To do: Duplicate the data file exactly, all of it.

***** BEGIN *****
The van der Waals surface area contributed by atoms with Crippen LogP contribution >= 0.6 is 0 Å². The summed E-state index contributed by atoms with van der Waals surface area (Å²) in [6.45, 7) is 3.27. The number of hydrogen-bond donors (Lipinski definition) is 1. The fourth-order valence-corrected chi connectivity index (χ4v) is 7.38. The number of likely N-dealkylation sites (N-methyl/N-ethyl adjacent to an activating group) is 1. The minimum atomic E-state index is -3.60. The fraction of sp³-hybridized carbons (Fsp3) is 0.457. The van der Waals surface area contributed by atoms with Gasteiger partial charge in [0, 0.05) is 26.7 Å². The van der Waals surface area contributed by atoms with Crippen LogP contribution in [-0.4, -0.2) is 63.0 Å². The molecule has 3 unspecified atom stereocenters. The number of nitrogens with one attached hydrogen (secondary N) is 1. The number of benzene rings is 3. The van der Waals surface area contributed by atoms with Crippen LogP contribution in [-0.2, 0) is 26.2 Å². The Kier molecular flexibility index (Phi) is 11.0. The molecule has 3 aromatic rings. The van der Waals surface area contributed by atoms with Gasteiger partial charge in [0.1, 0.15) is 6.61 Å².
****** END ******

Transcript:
The van der Waals surface area contributed by atoms with Crippen LogP contribution >= 0.6 is 0 Å². The summed E-state index contributed by atoms with van der Waals surface area (Å²) in [6.45, 7) is 3.27. The number of hydrogen-bond donors (Lipinski definition) is 1. The fourth-order valence-corrected chi connectivity index (χ4v) is 7.38. The number of likely N-dealkylation sites (N-methyl/N-ethyl adjacent to an activating group) is 1. The minimum atomic E-state index is -3.60. The fraction of sp³-hybridized carbons (Fsp3) is 0.457. The van der Waals surface area contributed by atoms with Gasteiger partial charge in [0, 0.05) is 26.7 Å². The van der Waals surface area contributed by atoms with Crippen LogP contribution in [-0.4, -0.2) is 63.0 Å². The molecule has 3 unspecified atom stereocenters. The number of nitrogens with one attached hydrogen (secondary N) is 1. The number of benzene rings is 3. The van der Waals surface area contributed by atoms with Crippen LogP contribution in [-0.2, 0) is 26.2 Å². The Kier molecular flexibility index (Phi) is 11.0. The molecule has 3 aromatic rings. The van der Waals surface area contributed by atoms with Gasteiger partial charge in [0.1, 0.15) is 6.61 Å².